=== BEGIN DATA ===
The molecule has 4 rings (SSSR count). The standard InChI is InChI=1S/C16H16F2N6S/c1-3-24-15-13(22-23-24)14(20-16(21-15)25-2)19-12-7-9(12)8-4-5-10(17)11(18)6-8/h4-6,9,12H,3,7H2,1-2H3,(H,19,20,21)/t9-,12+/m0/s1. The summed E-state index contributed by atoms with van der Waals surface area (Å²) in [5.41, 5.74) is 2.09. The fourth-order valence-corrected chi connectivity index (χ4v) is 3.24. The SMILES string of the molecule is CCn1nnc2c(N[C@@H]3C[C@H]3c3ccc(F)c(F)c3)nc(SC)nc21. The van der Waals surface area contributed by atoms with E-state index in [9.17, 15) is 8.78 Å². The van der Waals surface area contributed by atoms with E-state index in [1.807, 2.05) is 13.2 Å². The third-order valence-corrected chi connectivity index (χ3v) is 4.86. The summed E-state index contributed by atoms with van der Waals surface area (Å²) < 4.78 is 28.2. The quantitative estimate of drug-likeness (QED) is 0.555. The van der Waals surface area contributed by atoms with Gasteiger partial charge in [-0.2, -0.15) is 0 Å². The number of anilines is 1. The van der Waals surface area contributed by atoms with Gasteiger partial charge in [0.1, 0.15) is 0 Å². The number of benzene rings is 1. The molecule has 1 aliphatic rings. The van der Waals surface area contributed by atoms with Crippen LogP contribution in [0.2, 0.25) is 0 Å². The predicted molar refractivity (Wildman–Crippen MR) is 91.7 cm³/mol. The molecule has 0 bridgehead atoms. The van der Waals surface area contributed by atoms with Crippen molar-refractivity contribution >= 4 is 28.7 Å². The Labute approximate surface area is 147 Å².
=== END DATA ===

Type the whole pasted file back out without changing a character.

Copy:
The molecule has 4 rings (SSSR count). The standard InChI is InChI=1S/C16H16F2N6S/c1-3-24-15-13(22-23-24)14(20-16(21-15)25-2)19-12-7-9(12)8-4-5-10(17)11(18)6-8/h4-6,9,12H,3,7H2,1-2H3,(H,19,20,21)/t9-,12+/m0/s1. The summed E-state index contributed by atoms with van der Waals surface area (Å²) in [5.41, 5.74) is 2.09. The fourth-order valence-corrected chi connectivity index (χ4v) is 3.24. The SMILES string of the molecule is CCn1nnc2c(N[C@@H]3C[C@H]3c3ccc(F)c(F)c3)nc(SC)nc21. The van der Waals surface area contributed by atoms with E-state index in [9.17, 15) is 8.78 Å². The van der Waals surface area contributed by atoms with E-state index in [1.807, 2.05) is 13.2 Å². The third-order valence-corrected chi connectivity index (χ3v) is 4.86. The summed E-state index contributed by atoms with van der Waals surface area (Å²) < 4.78 is 28.2. The quantitative estimate of drug-likeness (QED) is 0.555. The van der Waals surface area contributed by atoms with Gasteiger partial charge in [-0.2, -0.15) is 0 Å². The number of anilines is 1. The van der Waals surface area contributed by atoms with Gasteiger partial charge in [0.1, 0.15) is 0 Å². The number of benzene rings is 1. The molecule has 1 aliphatic rings. The van der Waals surface area contributed by atoms with Crippen LogP contribution in [0.2, 0.25) is 0 Å². The predicted molar refractivity (Wildman–Crippen MR) is 91.7 cm³/mol. The molecule has 0 bridgehead atoms. The van der Waals surface area contributed by atoms with Crippen molar-refractivity contribution >= 4 is 28.7 Å². The Labute approximate surface area is 147 Å².